Compare multiple providers to see which one offers you the best deal. From there, compare each one’s reputation to determine the best provider with the most affordable premiums.
State minimum insurance requirements in New Hampshire
New Hampshire is one of the only states that don’t require you to have minimum insurance coverage. If you refrain from buying a policy, you have to be able to show you’re financially responsible if an accident occurs.
New Hampshire has minimum financial amounts set for accidents:
- Bodily injury liability coverage of $25,000 per person up to $50,000 per accident. This coverage provides payments for medical bills for anyone else involved in the accident.
- Property damage liability of at least $25,000 per accident because this covers damage to others’ property.
While these are the minimum requirements set, it’s a good idea to have more protection on hand, especially in the case of bodily injury liability. Bodily injury isn’t limited to medical bills but could also include chronic problems that last for years as a result of the accident.
Frequently asked questions
What’s the cheapest car insurance in New Hampshire?
Price determines on a variety of factors such as your age, gender, driving and credit history. In general, Geico and Progressive are the two most inexpensive options for New Hampshire residents.
What information do I need to provide to obtain car insurance in New Hampshire?
You’ll need to supply your name, address, Social Security number and your driver’s license number and expiration date. The provider also needs your vehicle’s year, make and model; the purpose for use (business, personal or rideshare) and an estimation of how many miles you drive annually.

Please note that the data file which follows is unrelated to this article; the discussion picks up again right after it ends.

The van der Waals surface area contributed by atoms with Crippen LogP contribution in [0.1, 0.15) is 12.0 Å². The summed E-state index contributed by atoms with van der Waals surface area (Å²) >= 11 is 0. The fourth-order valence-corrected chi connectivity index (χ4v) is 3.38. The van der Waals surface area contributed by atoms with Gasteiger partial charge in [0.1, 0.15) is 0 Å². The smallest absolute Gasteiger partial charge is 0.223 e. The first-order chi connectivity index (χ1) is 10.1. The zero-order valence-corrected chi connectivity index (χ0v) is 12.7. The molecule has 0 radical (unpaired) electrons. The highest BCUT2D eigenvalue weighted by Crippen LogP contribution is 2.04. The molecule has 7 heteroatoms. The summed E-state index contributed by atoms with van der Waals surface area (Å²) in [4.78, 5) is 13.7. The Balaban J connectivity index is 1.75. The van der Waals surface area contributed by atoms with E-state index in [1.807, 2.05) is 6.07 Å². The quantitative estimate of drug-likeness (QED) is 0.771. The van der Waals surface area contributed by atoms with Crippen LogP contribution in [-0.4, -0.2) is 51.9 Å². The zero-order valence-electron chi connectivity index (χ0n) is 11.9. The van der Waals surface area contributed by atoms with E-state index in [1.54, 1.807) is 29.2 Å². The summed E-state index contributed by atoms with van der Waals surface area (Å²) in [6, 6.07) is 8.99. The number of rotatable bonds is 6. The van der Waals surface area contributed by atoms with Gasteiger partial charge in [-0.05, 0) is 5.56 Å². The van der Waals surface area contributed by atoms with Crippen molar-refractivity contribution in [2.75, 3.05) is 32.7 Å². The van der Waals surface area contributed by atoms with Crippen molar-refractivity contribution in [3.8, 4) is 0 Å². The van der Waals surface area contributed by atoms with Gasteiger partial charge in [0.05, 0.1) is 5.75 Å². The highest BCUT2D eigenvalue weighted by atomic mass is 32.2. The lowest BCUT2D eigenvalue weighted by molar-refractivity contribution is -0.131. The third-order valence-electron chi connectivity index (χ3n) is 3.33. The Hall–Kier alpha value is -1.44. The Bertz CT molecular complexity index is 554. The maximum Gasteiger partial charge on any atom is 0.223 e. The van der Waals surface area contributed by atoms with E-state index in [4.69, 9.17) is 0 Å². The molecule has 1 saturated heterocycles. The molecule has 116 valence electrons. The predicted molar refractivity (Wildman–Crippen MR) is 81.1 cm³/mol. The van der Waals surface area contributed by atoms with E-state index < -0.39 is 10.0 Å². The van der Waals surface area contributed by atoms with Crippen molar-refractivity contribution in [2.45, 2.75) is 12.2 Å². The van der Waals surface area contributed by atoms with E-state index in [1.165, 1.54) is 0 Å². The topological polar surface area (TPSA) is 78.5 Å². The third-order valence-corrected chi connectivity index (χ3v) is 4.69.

How quickly can I get car insurance?
If the provider can verify all your information and approve you for coverage, you could have auto insurance as early as the next day.
Is New Hampshire a no-fault state?
No, it is not. In New Hampshire, you can make a claim with your insurance company (a first-party claim) or with the at-fault driver’s insurance company (a third-party claim). To make a claim with the other company, you’ll have to prove that the at-fault driver is at fault. The police report and your insurance company can help you with this proof, but it can take time. You might also have to sue the other driver to get damages.
If more than one driver is at-fault, the state will assign a percentage of fault to each driver who is partly responsible. As long as you’re not at 50% or more at-fault, you’ll be able to get compensation for the accident.
Bankrate utilizes Quadrant Information Services to analyze rates for all ZIP codes and carriers in all 50 states and Washington, D.C. Quoted rates are based on a 40-year-old male and female driver with a cleaning driving record, good credit and the following full coverage limits:
- $100,000 bodily injury liability per person
- $300,000 bodily injury liability per accident
- $50,000 property damage liability per accident
- $100,000 uninsured motorist bodily injury per person
- $300,000 uninsured motorist bodily injury per accident
- $500 collision deductible
- $500 comprehensive deductible
To determine minimum coverage limits, Bankrate used minimum coverages that meet each state’s requirements. Our sample drivers own a 2018 Honda Accord, commute five days a week and drive 12,000 miles annually.
These are sample rates and should be used for comparative purposes only. Your quotes may be different.